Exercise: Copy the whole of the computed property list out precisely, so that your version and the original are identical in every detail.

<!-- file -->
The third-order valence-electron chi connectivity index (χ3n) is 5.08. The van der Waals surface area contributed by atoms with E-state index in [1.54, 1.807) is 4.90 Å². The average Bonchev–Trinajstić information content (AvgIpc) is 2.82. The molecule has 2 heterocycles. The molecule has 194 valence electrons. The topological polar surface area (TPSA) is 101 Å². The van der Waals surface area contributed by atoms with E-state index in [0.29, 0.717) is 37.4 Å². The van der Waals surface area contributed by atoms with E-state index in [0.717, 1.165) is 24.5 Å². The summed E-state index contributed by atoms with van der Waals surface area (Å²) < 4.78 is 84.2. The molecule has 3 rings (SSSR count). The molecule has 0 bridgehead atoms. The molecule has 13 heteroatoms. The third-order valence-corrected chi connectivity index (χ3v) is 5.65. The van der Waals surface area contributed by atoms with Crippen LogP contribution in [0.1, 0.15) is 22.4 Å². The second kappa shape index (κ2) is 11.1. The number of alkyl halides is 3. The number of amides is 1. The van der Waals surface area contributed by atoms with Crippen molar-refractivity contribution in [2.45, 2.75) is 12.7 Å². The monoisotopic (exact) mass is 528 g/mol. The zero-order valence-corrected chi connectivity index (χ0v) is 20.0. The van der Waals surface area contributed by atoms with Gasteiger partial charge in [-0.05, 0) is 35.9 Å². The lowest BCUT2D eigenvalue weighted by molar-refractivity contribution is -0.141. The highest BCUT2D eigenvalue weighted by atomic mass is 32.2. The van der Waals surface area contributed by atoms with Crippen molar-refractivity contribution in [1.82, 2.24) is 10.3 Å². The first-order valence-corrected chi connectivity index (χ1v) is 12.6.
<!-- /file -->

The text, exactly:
The third-order valence-electron chi connectivity index (χ3n) is 5.08. The van der Waals surface area contributed by atoms with E-state index in [1.54, 1.807) is 4.90 Å². The average Bonchev–Trinajstić information content (AvgIpc) is 2.82. The molecule has 2 heterocycles. The molecule has 194 valence electrons. The topological polar surface area (TPSA) is 101 Å². The van der Waals surface area contributed by atoms with E-state index in [0.29, 0.717) is 37.4 Å². The van der Waals surface area contributed by atoms with E-state index in [0.717, 1.165) is 24.5 Å². The summed E-state index contributed by atoms with van der Waals surface area (Å²) < 4.78 is 84.2. The molecule has 3 rings (SSSR count). The molecule has 0 bridgehead atoms. The molecule has 13 heteroatoms. The third-order valence-corrected chi connectivity index (χ3v) is 5.65. The van der Waals surface area contributed by atoms with Crippen LogP contribution in [0.1, 0.15) is 22.4 Å². The second kappa shape index (κ2) is 11.1. The number of alkyl halides is 3. The number of amides is 1. The van der Waals surface area contributed by atoms with Crippen molar-refractivity contribution in [2.45, 2.75) is 12.7 Å². The monoisotopic (exact) mass is 528 g/mol. The zero-order valence-corrected chi connectivity index (χ0v) is 20.0. The van der Waals surface area contributed by atoms with Gasteiger partial charge in [-0.05, 0) is 35.9 Å². The lowest BCUT2D eigenvalue weighted by molar-refractivity contribution is -0.141. The highest BCUT2D eigenvalue weighted by atomic mass is 32.2. The van der Waals surface area contributed by atoms with Crippen molar-refractivity contribution in [1.82, 2.24) is 10.3 Å². The first-order valence-corrected chi connectivity index (χ1v) is 12.6.